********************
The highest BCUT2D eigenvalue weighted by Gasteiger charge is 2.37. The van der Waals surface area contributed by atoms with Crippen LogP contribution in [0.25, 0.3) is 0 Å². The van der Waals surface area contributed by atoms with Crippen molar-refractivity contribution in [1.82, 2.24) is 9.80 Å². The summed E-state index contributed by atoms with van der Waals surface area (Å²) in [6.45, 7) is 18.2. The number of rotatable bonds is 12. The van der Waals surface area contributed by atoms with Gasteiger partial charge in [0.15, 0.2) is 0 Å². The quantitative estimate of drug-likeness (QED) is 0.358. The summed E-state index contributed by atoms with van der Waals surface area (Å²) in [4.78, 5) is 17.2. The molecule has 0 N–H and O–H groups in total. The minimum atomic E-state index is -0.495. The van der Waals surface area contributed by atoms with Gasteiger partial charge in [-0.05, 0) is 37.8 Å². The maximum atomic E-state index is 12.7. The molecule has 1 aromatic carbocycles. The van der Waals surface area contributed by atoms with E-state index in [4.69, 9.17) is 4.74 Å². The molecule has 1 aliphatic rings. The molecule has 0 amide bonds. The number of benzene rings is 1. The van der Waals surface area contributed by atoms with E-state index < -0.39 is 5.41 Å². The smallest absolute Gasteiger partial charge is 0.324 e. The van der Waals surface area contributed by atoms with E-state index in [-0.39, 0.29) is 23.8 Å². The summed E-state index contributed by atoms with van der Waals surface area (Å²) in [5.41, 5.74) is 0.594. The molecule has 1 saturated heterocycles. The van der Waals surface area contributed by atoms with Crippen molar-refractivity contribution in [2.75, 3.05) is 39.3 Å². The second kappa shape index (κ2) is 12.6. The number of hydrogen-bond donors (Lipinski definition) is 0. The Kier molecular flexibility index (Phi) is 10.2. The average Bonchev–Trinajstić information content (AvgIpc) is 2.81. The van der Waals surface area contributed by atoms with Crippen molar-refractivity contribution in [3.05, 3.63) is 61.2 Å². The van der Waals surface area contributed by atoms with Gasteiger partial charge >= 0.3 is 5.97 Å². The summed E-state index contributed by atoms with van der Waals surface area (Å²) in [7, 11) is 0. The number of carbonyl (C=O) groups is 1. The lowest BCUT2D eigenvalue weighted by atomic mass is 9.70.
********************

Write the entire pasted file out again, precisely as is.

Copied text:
The highest BCUT2D eigenvalue weighted by Gasteiger charge is 2.37. The van der Waals surface area contributed by atoms with Crippen LogP contribution in [0.25, 0.3) is 0 Å². The van der Waals surface area contributed by atoms with Crippen molar-refractivity contribution in [1.82, 2.24) is 9.80 Å². The summed E-state index contributed by atoms with van der Waals surface area (Å²) in [6.45, 7) is 18.2. The number of rotatable bonds is 12. The van der Waals surface area contributed by atoms with Gasteiger partial charge in [0.15, 0.2) is 0 Å². The quantitative estimate of drug-likeness (QED) is 0.358. The summed E-state index contributed by atoms with van der Waals surface area (Å²) in [4.78, 5) is 17.2. The molecule has 0 N–H and O–H groups in total. The minimum atomic E-state index is -0.495. The van der Waals surface area contributed by atoms with Gasteiger partial charge in [-0.05, 0) is 37.8 Å². The maximum atomic E-state index is 12.7. The molecule has 1 aromatic carbocycles. The van der Waals surface area contributed by atoms with E-state index in [4.69, 9.17) is 4.74 Å². The molecule has 1 aliphatic rings. The molecule has 0 amide bonds. The number of benzene rings is 1. The van der Waals surface area contributed by atoms with E-state index < -0.39 is 5.41 Å². The smallest absolute Gasteiger partial charge is 0.324 e. The van der Waals surface area contributed by atoms with E-state index in [-0.39, 0.29) is 23.8 Å². The summed E-state index contributed by atoms with van der Waals surface area (Å²) in [5.41, 5.74) is 0.594. The molecule has 1 saturated heterocycles. The van der Waals surface area contributed by atoms with Crippen molar-refractivity contribution in [2.75, 3.05) is 39.3 Å². The second kappa shape index (κ2) is 12.6. The number of hydrogen-bond donors (Lipinski definition) is 0. The Kier molecular flexibility index (Phi) is 10.2. The average Bonchev–Trinajstić information content (AvgIpc) is 2.81. The van der Waals surface area contributed by atoms with Crippen molar-refractivity contribution in [3.05, 3.63) is 61.2 Å². The van der Waals surface area contributed by atoms with Gasteiger partial charge >= 0.3 is 5.97 Å². The summed E-state index contributed by atoms with van der Waals surface area (Å²) in [7, 11) is 0. The number of carbonyl (C=O) groups is 1. The lowest BCUT2D eigenvalue weighted by atomic mass is 9.70.